The effects of implant strategy on finished body weight of beef cattle.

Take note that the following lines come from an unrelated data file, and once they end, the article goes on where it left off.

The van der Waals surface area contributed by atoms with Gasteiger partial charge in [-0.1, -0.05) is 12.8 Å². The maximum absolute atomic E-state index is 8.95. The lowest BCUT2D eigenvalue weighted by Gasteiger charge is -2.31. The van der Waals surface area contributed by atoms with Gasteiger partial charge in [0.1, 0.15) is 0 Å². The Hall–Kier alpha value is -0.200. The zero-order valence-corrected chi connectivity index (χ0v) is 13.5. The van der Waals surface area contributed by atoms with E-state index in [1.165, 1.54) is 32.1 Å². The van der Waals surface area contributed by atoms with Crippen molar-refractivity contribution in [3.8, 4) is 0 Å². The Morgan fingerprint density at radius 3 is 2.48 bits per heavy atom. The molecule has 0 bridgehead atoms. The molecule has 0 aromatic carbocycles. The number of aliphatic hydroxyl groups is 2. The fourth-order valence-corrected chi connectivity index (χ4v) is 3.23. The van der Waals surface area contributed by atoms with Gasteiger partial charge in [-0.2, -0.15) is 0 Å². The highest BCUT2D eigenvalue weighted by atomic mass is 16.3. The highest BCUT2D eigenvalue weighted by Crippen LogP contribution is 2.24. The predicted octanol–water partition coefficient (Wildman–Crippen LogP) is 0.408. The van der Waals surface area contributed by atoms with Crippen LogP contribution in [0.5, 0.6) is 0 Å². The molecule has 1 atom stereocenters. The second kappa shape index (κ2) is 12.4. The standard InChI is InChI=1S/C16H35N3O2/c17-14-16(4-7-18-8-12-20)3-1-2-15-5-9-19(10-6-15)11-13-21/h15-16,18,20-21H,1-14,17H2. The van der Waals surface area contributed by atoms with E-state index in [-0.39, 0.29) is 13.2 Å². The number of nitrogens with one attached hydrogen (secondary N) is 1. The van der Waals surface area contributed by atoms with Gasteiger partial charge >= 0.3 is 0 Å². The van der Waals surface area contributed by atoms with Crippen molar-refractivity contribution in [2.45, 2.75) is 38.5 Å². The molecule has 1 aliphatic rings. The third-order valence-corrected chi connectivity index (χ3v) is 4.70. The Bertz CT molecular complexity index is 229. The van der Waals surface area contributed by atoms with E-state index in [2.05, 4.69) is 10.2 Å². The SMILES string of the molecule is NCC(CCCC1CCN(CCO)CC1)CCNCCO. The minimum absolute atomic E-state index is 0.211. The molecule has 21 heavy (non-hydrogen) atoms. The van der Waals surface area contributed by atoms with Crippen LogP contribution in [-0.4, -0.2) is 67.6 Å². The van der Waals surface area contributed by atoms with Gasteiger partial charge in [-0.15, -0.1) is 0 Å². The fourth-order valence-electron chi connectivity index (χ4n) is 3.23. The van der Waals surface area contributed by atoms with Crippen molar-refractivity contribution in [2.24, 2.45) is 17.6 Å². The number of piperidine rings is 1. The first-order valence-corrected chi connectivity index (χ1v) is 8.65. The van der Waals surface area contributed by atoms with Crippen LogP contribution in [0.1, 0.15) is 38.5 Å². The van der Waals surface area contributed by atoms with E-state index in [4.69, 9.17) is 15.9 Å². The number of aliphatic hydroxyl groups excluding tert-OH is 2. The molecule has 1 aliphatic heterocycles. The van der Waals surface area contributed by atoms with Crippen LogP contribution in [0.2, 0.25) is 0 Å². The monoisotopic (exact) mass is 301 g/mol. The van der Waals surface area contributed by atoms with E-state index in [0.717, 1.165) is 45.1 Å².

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We summarized experimental data to quantify the change in final BW due to a particular implant strategy when cattle are adjusted to the same final body composition. The database developed for this study included 13 implant trials involving a total of 13,640 animals (9,052 steers and 4,588 heifers). Fifteen different implant strategies were used among these trials, including no implant (control), single implants, and combinations of implants. Individual carcass data collected at slaughter were used to calculate the adjusted final shrunk BW at 28% empty body fat (AFBW) for each treatment group within a trial, then the implant treatments were grouped into categories according to their effect on weight at 28% empty body fat (four groups for steers and two groups for heifers). All differences in AFBW between categories were significant (P < 0.01), indicating an incremental anabolic implant dose response in AFBW over unimplanted animals. Values for AFBW ranged from 520 kg in unimplanted steers to 564 kg in steers implanted and reimplanted with Revalor-S. For heifers, AFBW ranged from 493 kg in unimplanted heifers to 535 kg in heifers implanted and reimplanted with Revalor-H. After accounting for differences in mean BW and composition of gain, implanted steers and heifers had 4.2 and 3.1% higher apparent diet ME values, respectively. Increasing the anabolic implant dose increases the weight at which animals reach a common body composition. This study indicates that anabolic implant response is due to a combination of a reduced proportion of the DMI required for maintenance, reduced energy content of gain, and efficiency of use of absorbed energy.